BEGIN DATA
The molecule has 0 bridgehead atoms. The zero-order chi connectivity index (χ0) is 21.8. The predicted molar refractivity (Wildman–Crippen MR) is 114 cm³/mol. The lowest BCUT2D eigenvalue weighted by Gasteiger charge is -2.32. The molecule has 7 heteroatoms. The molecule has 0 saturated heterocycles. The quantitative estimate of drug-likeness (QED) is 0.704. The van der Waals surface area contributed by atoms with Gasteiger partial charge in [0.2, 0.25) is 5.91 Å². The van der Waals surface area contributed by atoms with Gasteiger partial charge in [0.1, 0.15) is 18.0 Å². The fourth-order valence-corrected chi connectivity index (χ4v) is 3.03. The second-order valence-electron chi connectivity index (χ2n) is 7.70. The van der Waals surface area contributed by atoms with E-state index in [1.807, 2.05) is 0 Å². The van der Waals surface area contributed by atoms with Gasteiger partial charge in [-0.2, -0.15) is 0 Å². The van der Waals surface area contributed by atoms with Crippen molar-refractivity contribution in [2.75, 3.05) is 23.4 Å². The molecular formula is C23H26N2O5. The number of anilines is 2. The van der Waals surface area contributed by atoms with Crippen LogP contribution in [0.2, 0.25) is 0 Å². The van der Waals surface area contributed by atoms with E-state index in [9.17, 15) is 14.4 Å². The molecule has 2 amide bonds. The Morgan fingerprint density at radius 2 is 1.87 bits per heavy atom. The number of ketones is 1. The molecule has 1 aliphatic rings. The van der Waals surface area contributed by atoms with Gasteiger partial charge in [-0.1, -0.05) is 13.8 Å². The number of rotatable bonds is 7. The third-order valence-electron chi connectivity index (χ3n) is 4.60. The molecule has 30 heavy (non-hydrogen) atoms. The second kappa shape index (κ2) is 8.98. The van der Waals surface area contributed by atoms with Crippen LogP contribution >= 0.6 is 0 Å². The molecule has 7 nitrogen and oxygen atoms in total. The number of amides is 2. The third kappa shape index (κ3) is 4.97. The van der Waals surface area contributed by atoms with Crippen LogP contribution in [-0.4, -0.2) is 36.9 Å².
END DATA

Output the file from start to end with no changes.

The molecule has 0 bridgehead atoms. The zero-order chi connectivity index (χ0) is 21.8. The predicted molar refractivity (Wildman–Crippen MR) is 114 cm³/mol. The lowest BCUT2D eigenvalue weighted by Gasteiger charge is -2.32. The molecule has 7 heteroatoms. The molecule has 0 saturated heterocycles. The quantitative estimate of drug-likeness (QED) is 0.704. The van der Waals surface area contributed by atoms with Gasteiger partial charge in [0.2, 0.25) is 5.91 Å². The van der Waals surface area contributed by atoms with Gasteiger partial charge in [0.1, 0.15) is 18.0 Å². The fourth-order valence-corrected chi connectivity index (χ4v) is 3.03. The second-order valence-electron chi connectivity index (χ2n) is 7.70. The van der Waals surface area contributed by atoms with E-state index in [1.807, 2.05) is 0 Å². The van der Waals surface area contributed by atoms with Gasteiger partial charge in [-0.2, -0.15) is 0 Å². The van der Waals surface area contributed by atoms with Crippen molar-refractivity contribution in [2.75, 3.05) is 23.4 Å². The molecular formula is C23H26N2O5. The number of anilines is 2. The van der Waals surface area contributed by atoms with Crippen LogP contribution in [0.2, 0.25) is 0 Å². The van der Waals surface area contributed by atoms with E-state index in [9.17, 15) is 14.4 Å². The molecule has 2 amide bonds. The Morgan fingerprint density at radius 2 is 1.87 bits per heavy atom. The number of ketones is 1. The molecule has 1 aliphatic rings. The van der Waals surface area contributed by atoms with Gasteiger partial charge in [-0.1, -0.05) is 13.8 Å². The number of rotatable bonds is 7. The third-order valence-electron chi connectivity index (χ3n) is 4.60. The molecule has 30 heavy (non-hydrogen) atoms. The second kappa shape index (κ2) is 8.98. The van der Waals surface area contributed by atoms with Crippen LogP contribution >= 0.6 is 0 Å². The molecule has 7 nitrogen and oxygen atoms in total. The number of amides is 2. The third kappa shape index (κ3) is 4.97. The van der Waals surface area contributed by atoms with Crippen LogP contribution in [-0.4, -0.2) is 36.9 Å².